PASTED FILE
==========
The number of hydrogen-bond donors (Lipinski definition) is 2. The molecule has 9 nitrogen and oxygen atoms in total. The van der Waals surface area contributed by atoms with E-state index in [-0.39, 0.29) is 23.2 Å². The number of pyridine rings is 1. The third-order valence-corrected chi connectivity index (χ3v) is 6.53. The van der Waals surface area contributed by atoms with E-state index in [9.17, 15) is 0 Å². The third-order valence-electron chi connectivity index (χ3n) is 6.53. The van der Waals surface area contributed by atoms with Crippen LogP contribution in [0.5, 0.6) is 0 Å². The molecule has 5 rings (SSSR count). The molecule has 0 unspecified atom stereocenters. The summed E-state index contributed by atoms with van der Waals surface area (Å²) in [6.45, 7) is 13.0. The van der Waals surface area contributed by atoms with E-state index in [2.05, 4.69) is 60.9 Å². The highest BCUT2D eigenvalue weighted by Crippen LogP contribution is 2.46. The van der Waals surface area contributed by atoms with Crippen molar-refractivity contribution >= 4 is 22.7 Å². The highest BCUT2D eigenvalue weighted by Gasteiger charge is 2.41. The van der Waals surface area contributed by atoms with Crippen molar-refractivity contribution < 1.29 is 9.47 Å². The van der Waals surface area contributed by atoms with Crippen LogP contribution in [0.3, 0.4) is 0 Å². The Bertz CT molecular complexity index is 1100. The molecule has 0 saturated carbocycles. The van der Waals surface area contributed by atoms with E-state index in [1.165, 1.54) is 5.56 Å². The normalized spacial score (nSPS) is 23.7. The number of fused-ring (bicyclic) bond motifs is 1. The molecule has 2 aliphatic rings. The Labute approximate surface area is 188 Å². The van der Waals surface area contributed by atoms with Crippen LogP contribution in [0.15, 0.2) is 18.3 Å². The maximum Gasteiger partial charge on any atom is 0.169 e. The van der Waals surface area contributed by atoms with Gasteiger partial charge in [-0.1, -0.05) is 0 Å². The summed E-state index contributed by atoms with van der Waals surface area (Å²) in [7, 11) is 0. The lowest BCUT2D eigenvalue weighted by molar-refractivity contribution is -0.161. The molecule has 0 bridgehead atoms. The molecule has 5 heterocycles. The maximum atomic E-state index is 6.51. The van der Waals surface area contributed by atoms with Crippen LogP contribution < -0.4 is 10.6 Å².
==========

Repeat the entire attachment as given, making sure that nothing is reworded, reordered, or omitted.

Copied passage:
The number of hydrogen-bond donors (Lipinski definition) is 2. The molecule has 9 nitrogen and oxygen atoms in total. The van der Waals surface area contributed by atoms with E-state index in [-0.39, 0.29) is 23.2 Å². The number of pyridine rings is 1. The third-order valence-corrected chi connectivity index (χ3v) is 6.53. The van der Waals surface area contributed by atoms with E-state index in [9.17, 15) is 0 Å². The third-order valence-electron chi connectivity index (χ3n) is 6.53. The van der Waals surface area contributed by atoms with Crippen LogP contribution in [0.5, 0.6) is 0 Å². The molecule has 5 rings (SSSR count). The molecule has 0 unspecified atom stereocenters. The summed E-state index contributed by atoms with van der Waals surface area (Å²) in [6.45, 7) is 13.0. The van der Waals surface area contributed by atoms with E-state index in [2.05, 4.69) is 60.9 Å². The highest BCUT2D eigenvalue weighted by Crippen LogP contribution is 2.46. The van der Waals surface area contributed by atoms with Crippen molar-refractivity contribution >= 4 is 22.7 Å². The highest BCUT2D eigenvalue weighted by Gasteiger charge is 2.41. The van der Waals surface area contributed by atoms with Crippen molar-refractivity contribution < 1.29 is 9.47 Å². The van der Waals surface area contributed by atoms with Crippen LogP contribution in [0.3, 0.4) is 0 Å². The Bertz CT molecular complexity index is 1100. The molecule has 0 saturated carbocycles. The van der Waals surface area contributed by atoms with E-state index in [1.165, 1.54) is 5.56 Å². The normalized spacial score (nSPS) is 23.7. The number of fused-ring (bicyclic) bond motifs is 1. The molecule has 2 aliphatic rings. The Labute approximate surface area is 188 Å². The van der Waals surface area contributed by atoms with Crippen LogP contribution in [0.15, 0.2) is 18.3 Å². The maximum Gasteiger partial charge on any atom is 0.169 e. The van der Waals surface area contributed by atoms with Gasteiger partial charge in [-0.1, -0.05) is 0 Å². The summed E-state index contributed by atoms with van der Waals surface area (Å²) in [7, 11) is 0. The lowest BCUT2D eigenvalue weighted by molar-refractivity contribution is -0.161. The molecule has 0 bridgehead atoms. The molecule has 5 heterocycles. The maximum atomic E-state index is 6.51. The van der Waals surface area contributed by atoms with Crippen LogP contribution < -0.4 is 10.6 Å².